I am so at home in Dublin, more than any other city, that I feel it has always been familiar to me. It took me years to see through its soft charm to its bitter prickly kernel - which I quite like too.

Home Uncategorized The Restoration Drama

The Restoration Drama

John Feehan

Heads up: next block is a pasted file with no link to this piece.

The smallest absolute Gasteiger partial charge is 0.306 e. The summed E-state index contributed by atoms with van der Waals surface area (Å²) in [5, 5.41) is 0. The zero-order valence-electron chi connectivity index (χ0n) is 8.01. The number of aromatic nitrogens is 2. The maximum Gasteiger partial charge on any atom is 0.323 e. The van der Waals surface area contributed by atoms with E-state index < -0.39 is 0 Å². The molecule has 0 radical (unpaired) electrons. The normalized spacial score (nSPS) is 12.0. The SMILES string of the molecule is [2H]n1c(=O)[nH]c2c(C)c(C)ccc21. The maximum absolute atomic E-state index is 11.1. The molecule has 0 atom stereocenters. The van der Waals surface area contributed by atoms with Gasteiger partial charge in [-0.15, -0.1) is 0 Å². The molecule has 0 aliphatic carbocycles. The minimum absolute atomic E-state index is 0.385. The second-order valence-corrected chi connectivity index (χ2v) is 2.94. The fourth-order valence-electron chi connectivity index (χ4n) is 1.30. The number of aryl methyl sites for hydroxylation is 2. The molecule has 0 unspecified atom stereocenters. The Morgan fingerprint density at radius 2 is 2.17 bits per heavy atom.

Our Once and Future Planet: Restoring the World in the Climate Change Century, by Paddy Woodworth, University of Chicago Press, 536 pp, $35.00, ISBN: 978-0226907390 It is difficult for anybody who looks dispassionately at the statistics that echo our depletion of the Earth’s resources, and illustrate how wounded is the world of nature, not to be profoundly disheartened at times. The human population has increased four-fold over the last hundred years, and doubled in our lifetime, but our use of water resources has grown nine-fold in that time, climate emissions have increased seventeen-fold, overfishing by a multiple of thirty-five. The rainforests that harbour most terrestrial biodiversity have dwindled: Madagascar has lost ninety-three per cent of its forest, ninety-nine per cent of the Atlantic coast forest of Brazil is gone, the island forests of Polynesia and the Caribbean have disappeared altogether. At the current rate of extinction, thirty per cent of species will be gone by 2050. The growing concern among ecologists about the rate of species extinction, and the urgent need to do something more focused about halting or reversing it, resulted in the formation of the Society for Ecological Restoration in 1987 and the establishment of the journal Restoration Ecology. There is now a flood of scientific papers in this and other publications documenting the theory and practice of our attempts to try to patch a few of the holes in the unravelling fabric of biological and ecological diversity in every quarter of the Earth. Several textbooks are also now in print, aimed at budding professionals. Up to now, however, there have been few concerted attempts to distil all of this and make it available to a more general readership. Over the past few years there have been several attempts at a more popular treatment (among them Andrew Balmford’s Wild Hope), but Paddy Woodworth’s is certainly the best, and acclaimed as such by many of the most important theoreticians and practitioners in the field of restoration ecology. The book could hardly be more timely, and the fact that it is one of a cluster indicates the growing degree of awareness of the topic. There is a freshness and clarity to Woodworth’s approach that is due in part perhaps to the fact that he has come late to the field. His former journalistic writing life dealt with “the bitter and intractable Basque conflict, and […] the sometimes equally vindictive Irish arts scene”…



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